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      Oxidative Damage and Antioxidant Defense in Ferroptosis


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          Many new types of regulated cell death have been recently implicated in human health and disease. These regulated cell deaths have different morphological, genetic, biochemical, and functional hallmarks. Ferroptosis was originally described as a carcinogenic RAS-dependent non-apoptotic cell death, and is now defined as a type of regulated necrosis characterized by iron accumulation, lipid peroxidation, and the release of damage-associated molecular patterns (DAMPs). Multiple oxidative and antioxidant systems, acting together autophagy machinery, shape the process of lipid peroxidation during ferroptosis. In particular, the production of reactive oxygen species (ROS) that depends on the activity of nicotinamide adenine dinucleotide phosphate (NADPH) oxidases (NOXs) and the mitochondrial respiratory chain promotes lipid peroxidation by lipoxygenase (ALOX) or cytochrome P450 reductase (POR). In contrast, the glutathione (GSH), coenzyme Q10 (CoQ10), and tetrahydrobiopterin (BH 4) system limits oxidative damage during ferroptosis. These antioxidant processes are further transcriptionally regulated by nuclear factor, erythroid 2-like 2 (NFE2L2/NRF2), whereas membrane repair during ferroptotic damage requires the activation of endosomal sorting complexes required for transport (ESCRT)-III. A further understanding of the process and function of ferroptosis may provide precise treatment strategies for disease.

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          ACSL4 dictates ferroptosis sensitivity by shaping cellular lipid composition.

          Ferroptosis is a form of regulated necrotic cell death controlled by glutathione peroxidase 4 (GPX4). At present, mechanisms that could predict sensitivity and/or resistance and that may be exploited to modulate ferroptosis are needed. We applied two independent approaches-a genome-wide CRISPR-based genetic screen and microarray analysis of ferroptosis-resistant cell lines-to uncover acyl-CoA synthetase long-chain family member 4 (ACSL4) as an essential component for ferroptosis execution. Specifically, Gpx4-Acsl4 double-knockout cells showed marked resistance to ferroptosis. Mechanistically, ACSL4 enriched cellular membranes with long polyunsaturated ω6 fatty acids. Moreover, ACSL4 was preferentially expressed in a panel of basal-like breast cancer cell lines and predicted their sensitivity to ferroptosis. Pharmacological targeting of ACSL4 with thiazolidinediones, a class of antidiabetic compound, ameliorated tissue demise in a mouse model of ferroptosis, suggesting that ACSL4 inhibition is a viable therapeutic approach to preventing ferroptosis-related diseases.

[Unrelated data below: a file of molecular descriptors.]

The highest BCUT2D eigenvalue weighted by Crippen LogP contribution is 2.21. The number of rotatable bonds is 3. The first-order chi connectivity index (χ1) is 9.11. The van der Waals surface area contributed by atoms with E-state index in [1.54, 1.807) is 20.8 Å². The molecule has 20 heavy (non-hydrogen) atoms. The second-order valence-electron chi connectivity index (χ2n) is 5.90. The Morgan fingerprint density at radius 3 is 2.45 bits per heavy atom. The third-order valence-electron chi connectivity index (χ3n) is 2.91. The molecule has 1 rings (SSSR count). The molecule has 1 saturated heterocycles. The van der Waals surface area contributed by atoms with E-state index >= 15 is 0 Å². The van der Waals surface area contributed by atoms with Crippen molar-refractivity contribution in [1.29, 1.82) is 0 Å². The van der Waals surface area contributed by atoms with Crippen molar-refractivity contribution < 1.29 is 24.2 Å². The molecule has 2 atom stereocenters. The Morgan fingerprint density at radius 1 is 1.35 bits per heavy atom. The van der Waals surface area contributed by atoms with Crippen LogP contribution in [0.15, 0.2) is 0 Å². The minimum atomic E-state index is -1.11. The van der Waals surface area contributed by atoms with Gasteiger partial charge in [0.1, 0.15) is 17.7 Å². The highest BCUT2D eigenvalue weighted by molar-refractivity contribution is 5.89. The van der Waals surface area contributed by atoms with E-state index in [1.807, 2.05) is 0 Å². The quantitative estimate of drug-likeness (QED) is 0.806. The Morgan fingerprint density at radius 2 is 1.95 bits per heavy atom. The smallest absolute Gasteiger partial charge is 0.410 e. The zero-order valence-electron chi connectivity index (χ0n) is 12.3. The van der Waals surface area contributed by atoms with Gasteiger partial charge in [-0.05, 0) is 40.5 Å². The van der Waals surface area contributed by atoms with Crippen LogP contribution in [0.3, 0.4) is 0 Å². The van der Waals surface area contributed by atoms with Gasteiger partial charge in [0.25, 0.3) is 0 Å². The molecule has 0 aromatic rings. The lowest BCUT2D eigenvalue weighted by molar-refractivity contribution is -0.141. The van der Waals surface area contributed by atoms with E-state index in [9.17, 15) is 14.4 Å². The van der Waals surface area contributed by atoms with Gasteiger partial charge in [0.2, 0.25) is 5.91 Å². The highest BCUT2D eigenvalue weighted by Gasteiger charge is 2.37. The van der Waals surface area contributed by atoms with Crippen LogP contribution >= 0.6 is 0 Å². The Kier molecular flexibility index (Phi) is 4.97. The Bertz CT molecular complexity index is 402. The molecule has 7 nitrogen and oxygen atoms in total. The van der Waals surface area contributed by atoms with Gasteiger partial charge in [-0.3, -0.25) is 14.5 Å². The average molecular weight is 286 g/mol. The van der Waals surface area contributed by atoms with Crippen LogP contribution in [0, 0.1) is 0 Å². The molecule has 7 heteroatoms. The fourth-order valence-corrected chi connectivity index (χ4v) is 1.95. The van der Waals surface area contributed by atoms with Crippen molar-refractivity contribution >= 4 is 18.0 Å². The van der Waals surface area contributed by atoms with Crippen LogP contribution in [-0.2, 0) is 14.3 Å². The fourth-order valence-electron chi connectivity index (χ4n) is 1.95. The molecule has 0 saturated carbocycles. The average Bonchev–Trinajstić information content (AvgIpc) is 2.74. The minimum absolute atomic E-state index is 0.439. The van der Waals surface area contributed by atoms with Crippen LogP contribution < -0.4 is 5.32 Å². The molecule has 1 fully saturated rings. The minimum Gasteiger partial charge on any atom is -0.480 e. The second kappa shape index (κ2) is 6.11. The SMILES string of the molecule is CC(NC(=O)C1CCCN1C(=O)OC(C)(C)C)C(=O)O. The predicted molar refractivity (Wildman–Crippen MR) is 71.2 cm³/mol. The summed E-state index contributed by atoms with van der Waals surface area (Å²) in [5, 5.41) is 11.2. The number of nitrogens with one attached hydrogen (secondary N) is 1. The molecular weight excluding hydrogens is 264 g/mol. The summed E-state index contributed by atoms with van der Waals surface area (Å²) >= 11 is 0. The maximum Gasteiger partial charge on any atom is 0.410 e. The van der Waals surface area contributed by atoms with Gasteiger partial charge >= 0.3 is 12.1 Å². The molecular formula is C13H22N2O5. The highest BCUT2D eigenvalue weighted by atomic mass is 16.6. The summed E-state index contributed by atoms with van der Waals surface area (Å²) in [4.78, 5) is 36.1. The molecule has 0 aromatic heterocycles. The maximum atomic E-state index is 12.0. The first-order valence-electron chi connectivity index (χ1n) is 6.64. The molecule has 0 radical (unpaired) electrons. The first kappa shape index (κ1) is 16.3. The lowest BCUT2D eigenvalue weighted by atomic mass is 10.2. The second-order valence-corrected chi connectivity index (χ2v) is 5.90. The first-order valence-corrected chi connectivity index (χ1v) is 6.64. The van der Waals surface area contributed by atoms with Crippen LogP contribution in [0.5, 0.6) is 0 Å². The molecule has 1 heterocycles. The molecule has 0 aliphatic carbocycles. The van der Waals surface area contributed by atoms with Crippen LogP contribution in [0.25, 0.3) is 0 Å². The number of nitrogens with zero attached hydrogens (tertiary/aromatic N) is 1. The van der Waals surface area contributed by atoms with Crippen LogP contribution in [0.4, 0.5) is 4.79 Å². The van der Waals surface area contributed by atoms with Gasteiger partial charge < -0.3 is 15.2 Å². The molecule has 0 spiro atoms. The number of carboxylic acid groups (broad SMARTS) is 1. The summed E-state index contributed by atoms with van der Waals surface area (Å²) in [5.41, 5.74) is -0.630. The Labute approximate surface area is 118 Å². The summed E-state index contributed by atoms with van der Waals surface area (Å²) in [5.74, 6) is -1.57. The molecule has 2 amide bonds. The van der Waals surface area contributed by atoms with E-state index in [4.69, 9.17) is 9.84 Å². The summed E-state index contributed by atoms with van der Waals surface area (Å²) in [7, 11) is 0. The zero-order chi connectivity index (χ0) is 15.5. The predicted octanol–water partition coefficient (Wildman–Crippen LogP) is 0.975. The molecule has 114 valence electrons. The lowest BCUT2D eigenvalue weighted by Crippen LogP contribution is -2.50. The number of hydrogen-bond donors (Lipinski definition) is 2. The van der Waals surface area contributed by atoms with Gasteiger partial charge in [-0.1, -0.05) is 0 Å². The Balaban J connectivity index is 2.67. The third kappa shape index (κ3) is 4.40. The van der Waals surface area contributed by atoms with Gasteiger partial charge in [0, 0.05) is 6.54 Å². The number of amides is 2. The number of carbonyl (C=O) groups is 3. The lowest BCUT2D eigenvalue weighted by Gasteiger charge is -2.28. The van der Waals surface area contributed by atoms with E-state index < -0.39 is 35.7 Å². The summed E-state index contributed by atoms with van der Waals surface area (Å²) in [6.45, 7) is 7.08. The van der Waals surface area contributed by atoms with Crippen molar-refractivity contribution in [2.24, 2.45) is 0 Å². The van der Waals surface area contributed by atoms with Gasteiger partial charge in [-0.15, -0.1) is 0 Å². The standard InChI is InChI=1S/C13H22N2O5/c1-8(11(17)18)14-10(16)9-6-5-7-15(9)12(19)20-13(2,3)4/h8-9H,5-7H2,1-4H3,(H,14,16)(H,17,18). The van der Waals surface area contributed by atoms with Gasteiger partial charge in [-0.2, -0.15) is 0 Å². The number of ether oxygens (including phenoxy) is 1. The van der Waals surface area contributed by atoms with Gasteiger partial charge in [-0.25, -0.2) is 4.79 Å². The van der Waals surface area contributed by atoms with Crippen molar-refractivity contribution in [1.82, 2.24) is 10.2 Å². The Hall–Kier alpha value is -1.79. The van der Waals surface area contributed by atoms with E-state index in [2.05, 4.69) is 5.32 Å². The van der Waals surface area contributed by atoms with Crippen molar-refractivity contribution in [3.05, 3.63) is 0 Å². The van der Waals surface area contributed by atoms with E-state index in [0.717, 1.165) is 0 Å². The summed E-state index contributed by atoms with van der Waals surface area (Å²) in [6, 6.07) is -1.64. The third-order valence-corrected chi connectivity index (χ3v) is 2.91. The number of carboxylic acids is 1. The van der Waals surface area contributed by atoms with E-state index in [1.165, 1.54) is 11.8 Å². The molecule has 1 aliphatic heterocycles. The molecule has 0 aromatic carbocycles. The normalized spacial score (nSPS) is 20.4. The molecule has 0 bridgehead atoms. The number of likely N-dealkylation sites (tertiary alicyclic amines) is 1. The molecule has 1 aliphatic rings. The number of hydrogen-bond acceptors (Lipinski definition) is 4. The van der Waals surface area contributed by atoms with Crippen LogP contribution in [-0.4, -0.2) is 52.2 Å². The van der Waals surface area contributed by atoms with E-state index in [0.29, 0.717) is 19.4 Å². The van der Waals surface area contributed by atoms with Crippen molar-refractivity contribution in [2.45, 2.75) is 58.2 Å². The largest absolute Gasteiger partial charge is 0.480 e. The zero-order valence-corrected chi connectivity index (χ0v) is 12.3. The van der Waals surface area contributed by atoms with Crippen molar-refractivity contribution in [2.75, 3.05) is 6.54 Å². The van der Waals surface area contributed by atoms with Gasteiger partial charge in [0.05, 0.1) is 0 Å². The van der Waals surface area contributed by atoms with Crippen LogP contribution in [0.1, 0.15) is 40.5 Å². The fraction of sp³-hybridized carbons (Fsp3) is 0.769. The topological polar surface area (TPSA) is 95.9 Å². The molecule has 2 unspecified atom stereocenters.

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            Ferroptosis: process and function.

            Ferroptosis is a recently recognized form of regulated cell death. It is characterized morphologically by the presence of smaller than normal mitochondria with condensed mitochondrial membrane densities, reduction or vanishing of mitochondria crista, and outer mitochondrial membrane rupture. It can be induced by experimental compounds (e.g., erastin, Ras-selective lethal small molecule 3, and buthionine sulfoximine) or clinical drugs (e.g., sulfasalazine, sorafenib, and artesunate) in cancer cells and certain normal cells (e.g., kidney tubule cells, neurons, fibroblasts, and T cells). Activation of mitochondrial voltage-dependent anion channels and mitogen-activated protein kinases, upregulation of endoplasmic reticulum stress, and inhibition of cystine/glutamate antiporter is involved in the induction of ferroptosis. This process is characterized by the accumulation of lipid peroxidation products and lethal reactive oxygen species (ROS) derived from iron metabolism and can be pharmacologically inhibited by iron chelators (e.g., deferoxamine and desferrioxamine mesylate) and lipid peroxidation inhibitors (e.g., ferrostatin, liproxstatin, and zileuton). Glutathione peroxidase 4, heat shock protein beta-1, and nuclear factor erythroid 2-related factor 2 function as negative regulators of ferroptosis by limiting ROS production and reducing cellular iron uptake, respectively. In contrast, NADPH oxidase and p53 (especially acetylation-defective mutant p53) act as positive regulators of ferroptosis by promotion of ROS production and inhibition of expression of SLC7A11 (a specific light-chain subunit of the cystine/glutamate antiporter), respectively. Misregulated ferroptosis has been implicated in multiple physiological and pathological processes, including cancer cell death, neurotoxicity, neurodegenerative diseases, acute renal failure, drug-induced hepatotoxicity, hepatic and heart ischemia/reperfusion injury, and T-cell immunity. In this review, we summarize the regulation mechanisms and signaling pathways of ferroptosis and discuss the role of ferroptosis in disease.